Johannes Petrus Roux (c.1896 - d.)

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Death: (Date and location unknown)
Managed by: Donovan Penaluna
Last Updated:
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Immediate Family

About Johannes Petrus Roux

Bethulie Refugee Camp

Personal Details

Name: Master Petrus Johannes Roux

Born in camp? No

Died in camp? No

Gender: male

Race: white

Marital status: single

Nationality: Free State

Registration as child: Yes

Unique ID: 91218

Camp History

Name: Kabusie RC

Age arrival: 6

Date arrival: 16/05/1902

Date departure: 13/09/1902

Reason departure: transferred

Destination: Bethulie RC

Tent number: B 2

Name: Bethulie RC

Age arrival: 6

Date arrival: 02/08/1901

Date departure: 15/05/1902

Reason departure: transferred

Destination: Kabusie RC

Name: Bethulie RC

Date arrival: 15/09/1902

Date departure: 18/11/1902

Reason departure: returned home

Destination: Bethulie

Farm History

Name: Roux family

Town: Bethulie


Master Petrus Johannes Roux

is the son of Mrs Elizabeth Marie Margarita Roux


Title: SRC 82 Kabusie CR

Type: Camp register

Location: Free State Archives Repository

Reference No.: SRC 82

Notes: p.024

Title: SRC 74 Bethulie CR

Type: Camp register

Location: Free State Archives Repository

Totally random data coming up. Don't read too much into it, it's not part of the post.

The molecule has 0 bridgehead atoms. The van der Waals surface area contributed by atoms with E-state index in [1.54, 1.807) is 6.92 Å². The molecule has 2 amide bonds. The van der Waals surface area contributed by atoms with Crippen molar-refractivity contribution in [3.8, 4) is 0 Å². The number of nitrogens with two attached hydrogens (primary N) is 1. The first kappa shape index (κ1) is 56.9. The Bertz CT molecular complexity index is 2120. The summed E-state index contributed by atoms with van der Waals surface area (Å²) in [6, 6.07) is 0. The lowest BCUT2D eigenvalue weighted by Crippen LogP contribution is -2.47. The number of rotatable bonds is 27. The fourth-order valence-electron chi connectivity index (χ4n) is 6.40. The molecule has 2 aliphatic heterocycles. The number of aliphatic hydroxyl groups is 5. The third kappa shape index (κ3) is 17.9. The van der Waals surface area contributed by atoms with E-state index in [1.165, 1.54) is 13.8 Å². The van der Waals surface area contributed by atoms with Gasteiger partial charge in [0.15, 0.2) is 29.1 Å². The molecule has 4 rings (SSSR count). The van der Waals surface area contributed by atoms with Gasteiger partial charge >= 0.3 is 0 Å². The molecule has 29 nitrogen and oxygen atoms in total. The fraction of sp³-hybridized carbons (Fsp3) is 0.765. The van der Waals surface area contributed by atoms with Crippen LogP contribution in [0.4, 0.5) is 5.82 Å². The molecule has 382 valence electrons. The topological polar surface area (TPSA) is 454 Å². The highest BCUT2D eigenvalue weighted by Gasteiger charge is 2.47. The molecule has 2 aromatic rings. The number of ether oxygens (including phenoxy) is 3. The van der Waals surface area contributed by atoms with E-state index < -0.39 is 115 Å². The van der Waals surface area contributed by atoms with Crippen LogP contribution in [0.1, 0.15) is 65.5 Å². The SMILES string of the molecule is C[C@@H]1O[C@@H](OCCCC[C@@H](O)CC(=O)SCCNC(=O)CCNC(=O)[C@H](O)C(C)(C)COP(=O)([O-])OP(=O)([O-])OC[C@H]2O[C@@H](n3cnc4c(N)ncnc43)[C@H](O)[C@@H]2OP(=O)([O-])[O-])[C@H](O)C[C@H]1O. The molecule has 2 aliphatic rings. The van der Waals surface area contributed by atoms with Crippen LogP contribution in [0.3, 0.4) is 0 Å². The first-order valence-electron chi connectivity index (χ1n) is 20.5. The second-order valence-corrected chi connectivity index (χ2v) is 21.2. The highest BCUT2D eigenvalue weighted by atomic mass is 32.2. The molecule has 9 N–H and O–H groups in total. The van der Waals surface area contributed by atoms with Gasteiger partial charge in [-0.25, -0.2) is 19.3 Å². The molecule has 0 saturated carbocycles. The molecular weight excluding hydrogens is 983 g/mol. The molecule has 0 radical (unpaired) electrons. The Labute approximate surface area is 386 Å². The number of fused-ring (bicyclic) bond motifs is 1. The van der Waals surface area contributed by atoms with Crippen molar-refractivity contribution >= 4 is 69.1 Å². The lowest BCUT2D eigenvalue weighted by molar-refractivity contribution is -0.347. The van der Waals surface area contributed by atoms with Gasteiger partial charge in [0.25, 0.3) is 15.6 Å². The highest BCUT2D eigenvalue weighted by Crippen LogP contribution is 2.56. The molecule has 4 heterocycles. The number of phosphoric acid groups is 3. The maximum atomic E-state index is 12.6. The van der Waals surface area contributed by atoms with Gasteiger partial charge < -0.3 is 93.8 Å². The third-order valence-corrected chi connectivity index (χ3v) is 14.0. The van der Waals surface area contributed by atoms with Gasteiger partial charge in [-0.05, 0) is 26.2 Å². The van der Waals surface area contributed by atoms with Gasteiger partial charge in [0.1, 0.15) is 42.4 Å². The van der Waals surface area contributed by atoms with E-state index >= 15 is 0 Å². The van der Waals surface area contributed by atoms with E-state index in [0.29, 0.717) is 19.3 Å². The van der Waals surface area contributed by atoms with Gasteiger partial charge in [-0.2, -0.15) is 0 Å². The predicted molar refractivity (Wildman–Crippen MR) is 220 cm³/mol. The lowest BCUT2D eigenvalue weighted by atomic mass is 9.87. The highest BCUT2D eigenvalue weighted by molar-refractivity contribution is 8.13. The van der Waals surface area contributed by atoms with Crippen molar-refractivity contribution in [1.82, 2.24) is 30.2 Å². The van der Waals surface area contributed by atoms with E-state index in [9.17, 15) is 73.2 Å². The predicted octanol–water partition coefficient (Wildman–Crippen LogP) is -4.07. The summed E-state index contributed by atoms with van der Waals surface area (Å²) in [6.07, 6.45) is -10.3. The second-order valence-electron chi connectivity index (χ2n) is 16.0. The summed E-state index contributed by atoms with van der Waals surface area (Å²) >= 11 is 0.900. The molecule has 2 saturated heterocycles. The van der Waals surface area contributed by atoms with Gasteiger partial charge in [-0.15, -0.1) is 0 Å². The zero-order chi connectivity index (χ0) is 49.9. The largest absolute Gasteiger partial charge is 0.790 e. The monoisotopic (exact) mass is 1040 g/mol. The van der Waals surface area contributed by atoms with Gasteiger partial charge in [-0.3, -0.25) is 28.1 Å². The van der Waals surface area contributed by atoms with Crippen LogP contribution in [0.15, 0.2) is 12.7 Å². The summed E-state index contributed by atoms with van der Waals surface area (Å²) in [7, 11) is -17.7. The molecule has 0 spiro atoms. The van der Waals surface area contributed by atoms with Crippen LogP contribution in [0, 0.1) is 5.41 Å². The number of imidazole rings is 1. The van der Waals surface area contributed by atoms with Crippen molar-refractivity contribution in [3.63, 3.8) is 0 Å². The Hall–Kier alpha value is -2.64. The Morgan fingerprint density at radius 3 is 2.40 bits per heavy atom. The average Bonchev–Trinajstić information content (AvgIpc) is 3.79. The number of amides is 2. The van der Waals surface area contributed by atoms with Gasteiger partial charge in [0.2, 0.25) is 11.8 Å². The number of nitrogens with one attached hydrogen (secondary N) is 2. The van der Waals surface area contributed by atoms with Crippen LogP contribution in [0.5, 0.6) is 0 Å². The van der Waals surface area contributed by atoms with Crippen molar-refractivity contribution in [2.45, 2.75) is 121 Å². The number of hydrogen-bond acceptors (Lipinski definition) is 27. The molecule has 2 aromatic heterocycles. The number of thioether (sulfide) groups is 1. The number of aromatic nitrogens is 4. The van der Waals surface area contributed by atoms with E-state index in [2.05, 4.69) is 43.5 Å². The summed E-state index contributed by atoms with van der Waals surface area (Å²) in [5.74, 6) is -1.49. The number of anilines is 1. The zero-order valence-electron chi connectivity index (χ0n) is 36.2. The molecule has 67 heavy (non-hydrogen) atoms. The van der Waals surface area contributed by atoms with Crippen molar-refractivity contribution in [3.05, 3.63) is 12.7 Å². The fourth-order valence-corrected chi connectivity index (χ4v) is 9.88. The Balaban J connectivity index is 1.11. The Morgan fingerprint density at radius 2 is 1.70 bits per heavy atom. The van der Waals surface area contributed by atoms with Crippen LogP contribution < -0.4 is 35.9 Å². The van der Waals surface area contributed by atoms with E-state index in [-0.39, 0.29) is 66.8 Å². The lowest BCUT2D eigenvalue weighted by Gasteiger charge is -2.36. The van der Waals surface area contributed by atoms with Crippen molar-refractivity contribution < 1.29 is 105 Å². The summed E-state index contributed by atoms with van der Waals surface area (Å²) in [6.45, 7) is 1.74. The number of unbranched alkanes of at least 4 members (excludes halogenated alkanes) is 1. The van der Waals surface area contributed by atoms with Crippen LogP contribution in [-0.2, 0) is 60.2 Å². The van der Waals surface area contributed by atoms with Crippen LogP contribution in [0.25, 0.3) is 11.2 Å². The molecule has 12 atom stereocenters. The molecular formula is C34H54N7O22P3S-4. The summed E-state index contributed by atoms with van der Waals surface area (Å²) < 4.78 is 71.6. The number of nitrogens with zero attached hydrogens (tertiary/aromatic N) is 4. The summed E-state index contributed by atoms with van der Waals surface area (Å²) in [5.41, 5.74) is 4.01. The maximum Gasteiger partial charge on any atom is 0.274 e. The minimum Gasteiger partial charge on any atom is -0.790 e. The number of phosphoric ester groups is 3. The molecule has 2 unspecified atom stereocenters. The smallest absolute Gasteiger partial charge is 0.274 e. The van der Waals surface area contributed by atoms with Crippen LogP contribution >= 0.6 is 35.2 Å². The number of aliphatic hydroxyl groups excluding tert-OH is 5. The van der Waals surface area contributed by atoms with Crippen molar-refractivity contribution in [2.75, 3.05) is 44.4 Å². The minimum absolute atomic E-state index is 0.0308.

Reference No.: SRC 74

Notes: 91

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Johannes Petrus Roux's Timeline

Age 5

The camps were formed by the British army to house the residents of the two Boer republics of the South African Republic and the Orange Free State. They were established towards the end of 1900, after Britain had invaded the Boer republics. This database was designed to investigate mortality and morbidity in the camps during the war. Although it will include everyone listed in the registers during the war, it usually excludes returning prisoners-of-war and men who came back from commando at the end of the war, as well as the considerable movement of people which took place after 31 May 1902, when families were repatriated to their homes.

Bethulie camp was formed on 22 April 1901, after the civilian administration took over the running of the camps from the military, and was created to take the overflow from Springfontein camp. At first families were housed in the little town (which had a population of hardly more that 550). Initially the camp was located on the koppies above the town, but it was moved twice. In June 1901 it was placed nearer to the river. Unfortunately the lower site meant that the camp often lay in heavy mist, the Ladies Committee observed. As disease increased and the ground became polluted, in March 1902 the camp was moved again, to a site where the ground was less fouled.